By Phil Reitinger
Recently I posed this question on Twitter: “If talking to a vendor at the @RSAConference and the conversation lags just ask ‘Please tell me about your deep learning implementation of blockchain to address supply-chain challenges with cloud infrastructure.’” The jargon can be overwhelming. Then Dr. Allan Friedman of NTIA posed a picture of his RSA badge with a pin that says “No Purchase Authority” to reduce vendor harassment. As of now I have over 40 meetings, events, interviews, and receptions planned for RSA, and that will only go up. On Friday, I’ll be exhausted and past-ready to head home. I’m not 20, 30, 40 or even 50 anymore.
So why do we come? I wrote about that two years ago: “it’s the people. The sessions can be very interesting, the keynotes provocative, and the exhibit floor educational. But that isn’t why I come every year. I come because it is the best chance and place to connect with the infosec and privacy community. I’ve by far lost count of the number of people I’ve talked to this trip, and I bet the same is true for you. And while the planned meetings can be great, or not, often the chance encounters offer the greatest ROI.”
Let me expand on this a bit. For all the technological folderol of conferences, the growing consensus is that cybersecurity is about business and business risk, not technology and technology risk. And in the triad of measures to reduce risk – people, process and technology – people is still underappreciated. Cybersecurity is a business problem and a people problem. RSA provides an opportunity to talk about the business of cybersecurity with a larger collection of the people who can help more than anywhere else.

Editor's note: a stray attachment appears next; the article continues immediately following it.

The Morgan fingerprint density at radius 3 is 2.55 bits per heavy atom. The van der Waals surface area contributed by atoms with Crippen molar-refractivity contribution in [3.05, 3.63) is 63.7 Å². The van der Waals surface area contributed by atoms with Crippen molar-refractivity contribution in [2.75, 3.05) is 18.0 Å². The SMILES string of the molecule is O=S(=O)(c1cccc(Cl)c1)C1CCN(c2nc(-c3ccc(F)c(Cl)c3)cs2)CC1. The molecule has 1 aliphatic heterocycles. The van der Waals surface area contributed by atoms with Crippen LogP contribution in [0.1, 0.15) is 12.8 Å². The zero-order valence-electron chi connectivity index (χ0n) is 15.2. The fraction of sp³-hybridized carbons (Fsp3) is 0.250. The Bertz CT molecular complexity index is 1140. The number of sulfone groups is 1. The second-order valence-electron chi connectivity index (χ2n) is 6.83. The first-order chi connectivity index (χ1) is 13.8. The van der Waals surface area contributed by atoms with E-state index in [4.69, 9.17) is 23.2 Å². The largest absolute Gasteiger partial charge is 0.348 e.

I most emphatically do NOT mean that we will solve our cybersecurity business problems by throwing people at them. As I like to say, people do not scale. We will not train our way out of the ongoing crisis – we must use process and technology – because properly designed and implemented, these solutions can scale. But throwing technology and process at problems, without a shared understanding among participants or a strategy informed by others, is no more effective than throwing people at that same problem. To be most effective, we need a community developing solutions and a community working together to implement them.
This is where events like the RSA Conference, and especially the RSA Conference itself, come into play. There is a network effect among people far more powerful than that among devices. Based on the amazing people I will talk to over the next week, I fully expect to fly home on Friday with at least a couple of new, big ideas to try, and partnerships to form that can make a real difference. That’s why I’m here.
Oh, the talks and the parties are pretty good too.
The author, Phil Reitinger, is the President and CEO of the Global Cyber Alliance. You can follow him on Twitter @CarpeDiemCyber.